Â slides. That's one term, okay, plus another term

Â which is the cost of exceeding capacity at nightt time.

Â 12:14

That's the entire objective function. And you would like to minimize this

Â objective, objective function with a following variables; simply two scalers,

Â Pn and Pd. As you can see this is not a smooth

Â function because of the max operation but it is a quadratic convex function and

Â you're minimizing over and therefore it's a convex optimization.

Â In any case it doesn't quite matter because it is only small problem with only

Â two degrees of freedom. Again, the price setting varies PNPD.

Â With a given Pn Pd, consumers will react differently And their reaction will, in

Â turn, drive the optimization. You can do it iteratively, or you can do

Â it one shot optimization. And, by incorporating the anticipated

Â reaction from the consumers. Where is that?

Â Well, that's all modeled in a simple weight here, wit these terms, okay?

Â That's the expected amount, probability of shifting for each unit of existing

Â traffic. So with that incorporated into the

Â objective function, we can solve this problem in one shot over these two

Â variables. And you see that the resulting pn is

Â actually 0.33 and pd is zero indeed. You should provide no incentive for

Â traffic to go into daytime. That's what PD denotes.

Â And optimized, that is, indeed, zero. Because daytime's already overcrowded.

Â Whereas, you should provide some strictly positive rewards while shifting traffic

Â into night time. That's what PN represents.

Â And the optimized value of PN star is 33. That is, you should discount the price

Â from $ten a gigabyte. Down to basically $6.67 per gigabyte for

Â nighttime. And if you induce, look at this, the

Â induced traffic is exactly 350 units for daytime and 350 units for nighttime.

Â 14:33

That is, We achieved the ideal target of shifting

Â just enough. 50, megabyte from daytime to night time.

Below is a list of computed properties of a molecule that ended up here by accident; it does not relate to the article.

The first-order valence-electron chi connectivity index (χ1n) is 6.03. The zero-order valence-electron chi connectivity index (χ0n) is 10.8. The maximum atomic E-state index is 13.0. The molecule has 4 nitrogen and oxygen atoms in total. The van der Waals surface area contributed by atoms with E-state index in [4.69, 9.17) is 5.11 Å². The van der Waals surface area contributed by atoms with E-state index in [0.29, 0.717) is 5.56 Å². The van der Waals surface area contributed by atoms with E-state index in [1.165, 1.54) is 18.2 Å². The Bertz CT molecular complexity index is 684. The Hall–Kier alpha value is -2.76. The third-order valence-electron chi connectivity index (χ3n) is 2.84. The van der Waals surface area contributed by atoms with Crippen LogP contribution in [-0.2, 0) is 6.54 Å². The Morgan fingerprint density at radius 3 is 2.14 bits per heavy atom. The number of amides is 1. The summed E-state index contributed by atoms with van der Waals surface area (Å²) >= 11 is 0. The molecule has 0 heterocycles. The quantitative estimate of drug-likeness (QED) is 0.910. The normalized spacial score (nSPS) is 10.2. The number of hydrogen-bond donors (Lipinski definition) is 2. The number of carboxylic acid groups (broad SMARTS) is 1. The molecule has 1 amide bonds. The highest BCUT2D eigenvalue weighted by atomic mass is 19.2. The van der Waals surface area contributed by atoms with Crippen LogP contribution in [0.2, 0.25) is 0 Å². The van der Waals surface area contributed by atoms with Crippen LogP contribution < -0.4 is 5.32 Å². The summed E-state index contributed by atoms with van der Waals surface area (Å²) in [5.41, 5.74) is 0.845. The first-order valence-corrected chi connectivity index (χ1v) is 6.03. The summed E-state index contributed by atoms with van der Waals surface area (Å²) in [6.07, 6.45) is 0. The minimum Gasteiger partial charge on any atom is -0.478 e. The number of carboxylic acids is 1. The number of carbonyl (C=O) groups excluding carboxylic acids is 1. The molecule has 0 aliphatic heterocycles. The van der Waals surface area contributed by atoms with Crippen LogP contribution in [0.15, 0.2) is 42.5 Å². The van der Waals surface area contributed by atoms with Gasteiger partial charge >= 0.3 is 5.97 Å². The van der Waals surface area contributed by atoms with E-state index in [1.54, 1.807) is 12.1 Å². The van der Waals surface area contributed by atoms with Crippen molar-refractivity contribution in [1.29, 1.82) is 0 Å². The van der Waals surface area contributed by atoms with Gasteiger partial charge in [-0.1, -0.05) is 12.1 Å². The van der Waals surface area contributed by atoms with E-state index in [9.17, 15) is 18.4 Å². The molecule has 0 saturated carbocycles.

Â And therefore straightening this line over a 24 hour period.

Â And exactly meeting the capacity. That is more like artifact of this

Â particular numerical example. In advanced material part of the lecture

Â meeting, we will talk about a more general, even though not the most general

Â steer, formulation of price optimization. And remember, this is only one out of

Â many, at least five, depending on how you count them, modules required for TDP to

Â work. In advanced material, I'll also be talking

Â about Paris Metro pricing, their smart idea to charge different prices, and then

Â induce different quality of service, as well as a brief introduction to two-sided

Â pricing, or this channelized 1-800 number for mobile data traffic.

Â So, before the advanced material part of the lecture, I would like to summarize

Â what we have covered. In this lecture, we highlight that SDP,

Â smart data pricing, may create win-wins across consumers, SUME, ISPs, and content

Â providers. In particular charging based on when is a

Â very powerful idea used in many different industries, in mobile data industry.

Â It may help time shift traffic through peak valley cyclic fluctuations.

Â And across the last two lectures, we have seen a suite of ideas, and models, and

Â design methodologies for mobile or, more generally, internet data, especially.

Â Data access pricing. And this is one big part of network

Â pricing. Together with what we already talked

Â about, such as auction. Methods, and other kind of ways to

Â internalize negative externalities. And together with future topics such as

Â fairness of allocation. These constitute our work, discussion on

Â the economics side of network behavior. Now we have talked about internet many

Â times including internet access pricing, the last two lectures and the overly

Â network, including Wikipedia, including Netflix, including Google, Facebook,

Â Twitter, on top of the internet. So what is the internet?

Â